And I don't have much to say these days-since most of what I could say could be misinterpreted and misunderstood with potentially dodgy consequences. Even the mumsy forum I joined since we moved to Doha-Doha Mums, is heavily moderated and controlled to a ridiculous, boring extent. Not entirely due to the owner's wishes, but also because of the cultural constrains and the lack of understanding of satire across many nationalities present at the forum. Never mind, swiftly moving on...

To the recent discovery of mine. Blog related.

I am awfully ashamed and embarrassed. For a very long time, all my scary azeri emails got automatically forwarded on to my normal, personal email account. Not sure why I ever set it up, perhaps I was just lazy to log into a yet another account. And it all worked so well for so long that I even forgot there was ever a need to maintain the scary azeri email. And when for quite a few months recently I had no emails, I just assumed that, just like comments on the blog dried slowly out, so did the emails. Nobody loves me, I thought and... well, moved on with real life.

However, the problem with scary azeri account became apparent recently, when I realised that I had missed a few important emails from someone who commissioned me to write an article, and-even more worrying!-from the accounts guy, who was supposed to pay me for it!

And so last night, a dim light bulb went on in my otherwise spaced out head. Hold on, I thought. This is odd. These guys are nice and professional. They would not just ignore me like this. They never did
before? I tried logging into the scary azeri account directly, failed a few times due to forgotten password and, finally, a window opened with hundreds of emails. As I stared in shock, I realised that not only have I been rude to the agent who commissioned me, I have also been rude to my readers. Who, to my delight, are still out there!

I had the usual spam, of course, and random Twitter notifications, and biznez proposals from China....but also, some very personal, some emotional, some hopeful and some helpful messages.

A email from an American mother, who is secretly suspicious of a 20-year old Azeri student who, having dated her daughter for six months, suddenly proposed. Is he after her passport, she wanted to ask. She emailed me for advice, but sadly, I ignored her. Considering the speed the young Azeri Majnun  was moving with towards his goal, I am afraid I might be too late with any advice. The young couple are probably (happily?) married by now.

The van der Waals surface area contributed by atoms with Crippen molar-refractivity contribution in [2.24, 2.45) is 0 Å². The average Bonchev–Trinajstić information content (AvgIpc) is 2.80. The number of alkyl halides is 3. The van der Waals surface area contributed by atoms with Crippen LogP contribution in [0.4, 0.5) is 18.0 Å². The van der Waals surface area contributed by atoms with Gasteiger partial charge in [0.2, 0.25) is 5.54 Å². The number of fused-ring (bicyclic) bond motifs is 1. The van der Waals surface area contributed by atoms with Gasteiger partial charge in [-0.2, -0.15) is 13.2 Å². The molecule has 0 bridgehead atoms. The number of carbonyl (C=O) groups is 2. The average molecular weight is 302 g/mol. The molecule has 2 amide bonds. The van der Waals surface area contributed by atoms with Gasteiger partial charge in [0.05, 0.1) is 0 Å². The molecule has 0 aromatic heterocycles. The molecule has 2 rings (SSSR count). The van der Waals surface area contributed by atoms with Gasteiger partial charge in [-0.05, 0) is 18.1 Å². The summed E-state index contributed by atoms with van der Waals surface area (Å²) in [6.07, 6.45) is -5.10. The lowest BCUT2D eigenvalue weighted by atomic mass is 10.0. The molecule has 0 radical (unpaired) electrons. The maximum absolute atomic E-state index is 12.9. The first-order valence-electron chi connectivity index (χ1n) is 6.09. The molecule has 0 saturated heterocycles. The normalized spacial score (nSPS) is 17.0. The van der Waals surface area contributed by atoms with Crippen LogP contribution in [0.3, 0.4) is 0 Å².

I had a few emails asking whether an obvious spam was a true love letter from a good Azeri girl...

And yet another bizarre request for help from House Hunters International....

And a letter that I really wished I knew was sitting there since April.

Dear Scary Azeri,
It's been over two weeks now since we left Baku and returned to our home. 3 long, happy and, at times, not so happy years of being on an international assignment in Azerbaijan, living an "expat" life.....

... I read your blog in "A-Z Magazine" "religiously", always starting from the "Scary Azeri" page. I loved every bit of it!

So, we are back to the Western world now. And today I couldn't sleep. I just got bad news from home. My dad passed away this morning following a diagnosis of a serious illness and giving up the battle for life after two months. As I was sleepless and utterly sad, I sat down at the computer hoping for a distraction, but honestly there was nothing I 
really wanted to read... Then I suddenly remembered your blog and opened it up. Your latest post. I started reading... I couldn't believe my eyes: on the same day that I lost my parent, you wrote about remembering your father too. I was shaking. It was touching so I got all emotional. Thank you for the words that made me realize that someone else, someone who, may I say, I nearly knew through her blog, was and still is going through the same difficult feelings of a loss.

What can I say??

I am so sorry. At the moment when you felt lonely and lost, and sad, and probably found it difficult to express how much pain you felt...and wrote such an emotional email to me, you got no response. For months. And I feel really bad about that.

I also apologise to those of you guys who kindly responded to my (Facebook) request for some information for the latest article about Baku. I did not even know so many of you offered help! Thank you for reading, thank you for responding, thank you for sharing your concerns and emotional moments...All of a sudden, after months of not even thinking about my blog and what it means, I got overwhelmed by all the attention I never knew it had. I guess it plays its' role in the virtual world after all. Because, even though it is virtual, the people out there are still real.